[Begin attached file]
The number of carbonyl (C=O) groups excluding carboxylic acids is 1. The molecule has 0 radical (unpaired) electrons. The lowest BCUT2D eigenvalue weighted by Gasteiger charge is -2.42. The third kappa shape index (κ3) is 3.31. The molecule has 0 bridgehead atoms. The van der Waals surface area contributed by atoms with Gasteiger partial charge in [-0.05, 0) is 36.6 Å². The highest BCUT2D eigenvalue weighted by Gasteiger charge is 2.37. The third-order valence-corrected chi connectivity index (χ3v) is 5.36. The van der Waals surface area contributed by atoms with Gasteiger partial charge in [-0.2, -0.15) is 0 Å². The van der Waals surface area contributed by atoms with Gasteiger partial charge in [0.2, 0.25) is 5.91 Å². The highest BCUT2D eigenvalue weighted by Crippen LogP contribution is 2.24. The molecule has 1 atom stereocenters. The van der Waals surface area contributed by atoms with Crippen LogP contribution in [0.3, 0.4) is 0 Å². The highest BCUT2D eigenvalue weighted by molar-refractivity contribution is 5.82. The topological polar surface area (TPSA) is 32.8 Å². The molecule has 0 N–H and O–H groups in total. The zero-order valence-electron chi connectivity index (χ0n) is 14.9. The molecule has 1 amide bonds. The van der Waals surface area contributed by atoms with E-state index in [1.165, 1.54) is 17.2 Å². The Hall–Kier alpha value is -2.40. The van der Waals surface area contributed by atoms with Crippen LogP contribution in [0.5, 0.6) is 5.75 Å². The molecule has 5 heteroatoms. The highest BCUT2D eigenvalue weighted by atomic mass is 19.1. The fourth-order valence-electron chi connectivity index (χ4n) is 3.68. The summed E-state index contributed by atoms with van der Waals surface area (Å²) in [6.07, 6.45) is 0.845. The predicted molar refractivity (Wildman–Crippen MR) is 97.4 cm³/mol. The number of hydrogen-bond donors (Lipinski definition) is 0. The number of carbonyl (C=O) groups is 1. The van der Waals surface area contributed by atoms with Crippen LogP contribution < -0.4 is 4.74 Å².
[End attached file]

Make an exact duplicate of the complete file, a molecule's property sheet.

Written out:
The number of carbonyl (C=O) groups excluding carboxylic acids is 1. The molecule has 0 radical (unpaired) electrons. The lowest BCUT2D eigenvalue weighted by Gasteiger charge is -2.42. The third kappa shape index (κ3) is 3.31. The molecule has 0 bridgehead atoms. The van der Waals surface area contributed by atoms with Gasteiger partial charge in [-0.05, 0) is 36.6 Å². The highest BCUT2D eigenvalue weighted by Gasteiger charge is 2.37. The third-order valence-corrected chi connectivity index (χ3v) is 5.36. The van der Waals surface area contributed by atoms with Gasteiger partial charge in [-0.2, -0.15) is 0 Å². The van der Waals surface area contributed by atoms with Gasteiger partial charge in [0.2, 0.25) is 5.91 Å². The highest BCUT2D eigenvalue weighted by Crippen LogP contribution is 2.24. The molecule has 1 atom stereocenters. The van der Waals surface area contributed by atoms with Crippen LogP contribution in [0.3, 0.4) is 0 Å². The highest BCUT2D eigenvalue weighted by molar-refractivity contribution is 5.82. The topological polar surface area (TPSA) is 32.8 Å². The molecule has 0 N–H and O–H groups in total. The zero-order valence-electron chi connectivity index (χ0n) is 14.9. The molecule has 1 amide bonds. The van der Waals surface area contributed by atoms with E-state index in [1.165, 1.54) is 17.2 Å². The Hall–Kier alpha value is -2.40. The van der Waals surface area contributed by atoms with Crippen LogP contribution in [0.5, 0.6) is 5.75 Å². The molecule has 5 heteroatoms. The highest BCUT2D eigenvalue weighted by atomic mass is 19.1. The fourth-order valence-electron chi connectivity index (χ4n) is 3.68. The summed E-state index contributed by atoms with van der Waals surface area (Å²) in [6.07, 6.45) is 0.845. The predicted molar refractivity (Wildman–Crippen MR) is 97.4 cm³/mol. The number of hydrogen-bond donors (Lipinski definition) is 0. The number of carbonyl (C=O) groups is 1. The van der Waals surface area contributed by atoms with Crippen LogP contribution < -0.4 is 4.74 Å².